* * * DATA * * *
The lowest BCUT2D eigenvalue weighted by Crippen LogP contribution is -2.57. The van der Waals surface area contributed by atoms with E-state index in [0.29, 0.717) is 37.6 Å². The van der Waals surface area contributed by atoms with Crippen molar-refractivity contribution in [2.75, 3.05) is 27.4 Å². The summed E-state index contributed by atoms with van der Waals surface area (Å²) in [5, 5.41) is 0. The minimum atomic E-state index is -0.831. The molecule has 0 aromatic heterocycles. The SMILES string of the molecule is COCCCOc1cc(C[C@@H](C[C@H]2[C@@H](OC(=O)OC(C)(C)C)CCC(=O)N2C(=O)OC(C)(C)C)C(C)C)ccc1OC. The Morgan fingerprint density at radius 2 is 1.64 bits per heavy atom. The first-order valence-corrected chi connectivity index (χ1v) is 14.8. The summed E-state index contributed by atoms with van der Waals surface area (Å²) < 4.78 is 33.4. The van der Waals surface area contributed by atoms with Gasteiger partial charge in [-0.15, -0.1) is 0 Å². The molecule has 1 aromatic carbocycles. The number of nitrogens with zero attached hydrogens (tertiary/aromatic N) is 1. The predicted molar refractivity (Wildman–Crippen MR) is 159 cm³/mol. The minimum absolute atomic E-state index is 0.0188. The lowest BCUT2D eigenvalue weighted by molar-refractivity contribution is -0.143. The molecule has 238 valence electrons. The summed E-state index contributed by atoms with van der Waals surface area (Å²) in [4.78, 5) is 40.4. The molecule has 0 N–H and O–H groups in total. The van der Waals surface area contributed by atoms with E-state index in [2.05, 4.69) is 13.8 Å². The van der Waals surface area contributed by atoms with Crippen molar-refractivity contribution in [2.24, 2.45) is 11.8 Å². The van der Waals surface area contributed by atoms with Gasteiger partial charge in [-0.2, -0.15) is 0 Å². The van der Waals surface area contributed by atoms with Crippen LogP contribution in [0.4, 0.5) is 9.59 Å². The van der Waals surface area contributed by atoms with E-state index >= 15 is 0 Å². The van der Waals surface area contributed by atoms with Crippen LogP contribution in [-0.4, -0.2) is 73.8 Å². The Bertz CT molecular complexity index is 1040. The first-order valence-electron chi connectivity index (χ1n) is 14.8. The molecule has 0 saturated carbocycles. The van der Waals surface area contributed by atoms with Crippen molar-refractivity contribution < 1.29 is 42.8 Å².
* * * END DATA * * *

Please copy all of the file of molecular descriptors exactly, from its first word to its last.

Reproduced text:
The lowest BCUT2D eigenvalue weighted by Crippen LogP contribution is -2.57. The van der Waals surface area contributed by atoms with E-state index in [0.29, 0.717) is 37.6 Å². The van der Waals surface area contributed by atoms with Crippen molar-refractivity contribution in [2.75, 3.05) is 27.4 Å². The summed E-state index contributed by atoms with van der Waals surface area (Å²) in [5, 5.41) is 0. The minimum atomic E-state index is -0.831. The molecule has 0 aromatic heterocycles. The SMILES string of the molecule is COCCCOc1cc(C[C@@H](C[C@H]2[C@@H](OC(=O)OC(C)(C)C)CCC(=O)N2C(=O)OC(C)(C)C)C(C)C)ccc1OC. The Morgan fingerprint density at radius 2 is 1.64 bits per heavy atom. The first-order valence-corrected chi connectivity index (χ1v) is 14.8. The summed E-state index contributed by atoms with van der Waals surface area (Å²) < 4.78 is 33.4. The van der Waals surface area contributed by atoms with Gasteiger partial charge in [-0.15, -0.1) is 0 Å². The molecule has 1 aromatic carbocycles. The number of nitrogens with zero attached hydrogens (tertiary/aromatic N) is 1. The predicted molar refractivity (Wildman–Crippen MR) is 159 cm³/mol. The minimum absolute atomic E-state index is 0.0188. The lowest BCUT2D eigenvalue weighted by molar-refractivity contribution is -0.143. The molecule has 238 valence electrons. The summed E-state index contributed by atoms with van der Waals surface area (Å²) in [4.78, 5) is 40.4. The molecule has 0 N–H and O–H groups in total. The van der Waals surface area contributed by atoms with E-state index in [2.05, 4.69) is 13.8 Å². The van der Waals surface area contributed by atoms with Crippen molar-refractivity contribution in [2.24, 2.45) is 11.8 Å². The van der Waals surface area contributed by atoms with Gasteiger partial charge in [-0.2, -0.15) is 0 Å². The van der Waals surface area contributed by atoms with Crippen LogP contribution in [0.4, 0.5) is 9.59 Å². The van der Waals surface area contributed by atoms with E-state index >= 15 is 0 Å². The van der Waals surface area contributed by atoms with Crippen LogP contribution in [-0.4, -0.2) is 73.8 Å². The Bertz CT molecular complexity index is 1040. The first-order valence-electron chi connectivity index (χ1n) is 14.8. The molecule has 0 saturated carbocycles. The van der Waals surface area contributed by atoms with Crippen molar-refractivity contribution < 1.29 is 42.8 Å².